Tuesday, March 13, 2007

Canada and immigration: the undiscovered laboratory

My limited recollection is that between 1950 and 1980 the province/nation of Quebec switched from a theocratic government, devout Catholicism, an average family size of over 5 children, and economic dominance by an ethnic minority (anglo-english) to a secular government, a secular society, an average birthrate of about 1.7, and the relatively silent emigration of that ethnic minority (including me).

That's a rather impressive amount of social transformation, and yet I suspect it's not well studied. Canada is the "dog" of sociology -- a remarkable species that has been falsely assumed to be "ordinary".

Now another experiment is playing out. Canada is a wealthy nation with, compared (only) to the US, a relatively even standard of living with limited pockets of severe poverty and a relatively intact social safety net. That may be why it has a birth rate similar to Italy, Japan, or Denmark -- very low (of course then one might ask why evolution allows relative wealth and prosperity to end reproduction!). Unlike Japan, which seems destined to slowly fade away (Korea's birth rate is too low to provide immigrants and every other nation is too "foreign"), Canada has returned to its historic roots as a nation of immigration.

There's one key difference, however, between Canadian immigration and the US model. Canada has been aggressively managing its immigration stream, with an almost "eugenic" policy of selecting the most economically productive immigrants. This is why I believe Canada will not have a social security crisis. More below ...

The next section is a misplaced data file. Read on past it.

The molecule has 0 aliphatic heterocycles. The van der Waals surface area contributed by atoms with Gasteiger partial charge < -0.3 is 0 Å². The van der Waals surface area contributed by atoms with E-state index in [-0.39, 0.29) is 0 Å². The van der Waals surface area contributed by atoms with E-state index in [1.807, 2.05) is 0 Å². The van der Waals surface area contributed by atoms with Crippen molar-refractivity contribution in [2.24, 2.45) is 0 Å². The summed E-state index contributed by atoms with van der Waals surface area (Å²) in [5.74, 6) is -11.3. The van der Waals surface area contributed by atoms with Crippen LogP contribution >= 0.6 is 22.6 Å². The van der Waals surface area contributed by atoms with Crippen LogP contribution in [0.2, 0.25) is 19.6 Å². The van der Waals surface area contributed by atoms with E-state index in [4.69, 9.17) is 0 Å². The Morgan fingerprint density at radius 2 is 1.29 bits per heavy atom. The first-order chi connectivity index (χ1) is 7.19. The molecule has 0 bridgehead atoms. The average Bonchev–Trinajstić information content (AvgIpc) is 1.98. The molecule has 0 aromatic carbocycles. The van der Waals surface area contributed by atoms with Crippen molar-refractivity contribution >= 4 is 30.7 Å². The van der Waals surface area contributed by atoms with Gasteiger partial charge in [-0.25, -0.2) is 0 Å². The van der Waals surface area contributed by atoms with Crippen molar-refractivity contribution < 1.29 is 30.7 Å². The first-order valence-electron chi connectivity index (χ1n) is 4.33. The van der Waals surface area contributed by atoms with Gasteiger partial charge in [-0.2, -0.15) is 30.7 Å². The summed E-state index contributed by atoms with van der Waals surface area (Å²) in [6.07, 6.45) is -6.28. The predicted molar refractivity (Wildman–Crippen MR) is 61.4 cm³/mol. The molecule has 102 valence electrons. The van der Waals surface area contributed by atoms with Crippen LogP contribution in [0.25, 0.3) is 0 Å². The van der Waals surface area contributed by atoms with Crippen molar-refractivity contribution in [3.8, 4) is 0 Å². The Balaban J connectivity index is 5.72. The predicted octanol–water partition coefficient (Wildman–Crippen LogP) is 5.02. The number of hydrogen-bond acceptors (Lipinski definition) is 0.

CANOE -- CNEWS - Canada: Census: Immigration critical to Canada

OTTAWA (CP) — Two-thirds of Canada’s population growth over the past five years was fuelled by immigrant newcomers...

The country is on track to becoming 100 per cent dependent on immigration for growth...

... That point won’t be reached until after 2030, when the peak of the baby boomers born in the 1950s and early ‘60s reach the end of their lifespans.

... Canada’s net migration, per capita, is among the highest in the world. According to the OECD, Canada’s net migration of 6.5 migrants per 1,000...

Canada’s influx offsets a flacid national birthrate of about 1.5 kids per woman, well below the replacement rate of 2.1 and just below the OECD average.

The United States, by way of example, accepts only 4.4 immigrants per thousand but has a fertility rate 25 per cent higher than Canada.

... A candidate for the ADQ in the Quebec provincial election was dumped by his party on the weekend after telling a weekly newspaper that native Quebecers need to “boost their birth rate, otherwise the ethnics will swamp us.”

... Ontario’s population... increased 6.6 per cent...

...Newfoundland, meanwhile, is on a three-census slide and has seen its population fall to a level not seen since the late 1960s.

Quebec’s population climbed 4.3 percent ... another slight decline in the French-speaking province’s overall share of the Canadian population. [jf: see comment below]

With the federal government poised to bring down a budget next Monday that is expected to reconfigure equalization payments to the provinces and address a so-called fiscal imbalance in the federation, population shifts are of critical importance.

... The census shows that Toronto remains Canada’s biggest metropolitan area, with 5.1 million people.

Montreal, at 3.6 million, and Vancouver at 2.1, were next among megalopoli...

About 35 per cent of Canada’s total population lives in these three metropolitan regions — and they attract more than 80 per cent of immigrant newcomers.

There's a lot here. The writer was careful to steer clear of the extremely sensitive, but inescapable, conclusion that Quebec's "ethnic Quebecois" population is in steep decline, with a birth rate, I suspect, comparable to Japan. Newfoundland is emptying out, rather like North Dakota and much of the American plains states. The nation is becoming very urban, though one should note that all of Canada's cities would fit into a single anonymous urban center in central China.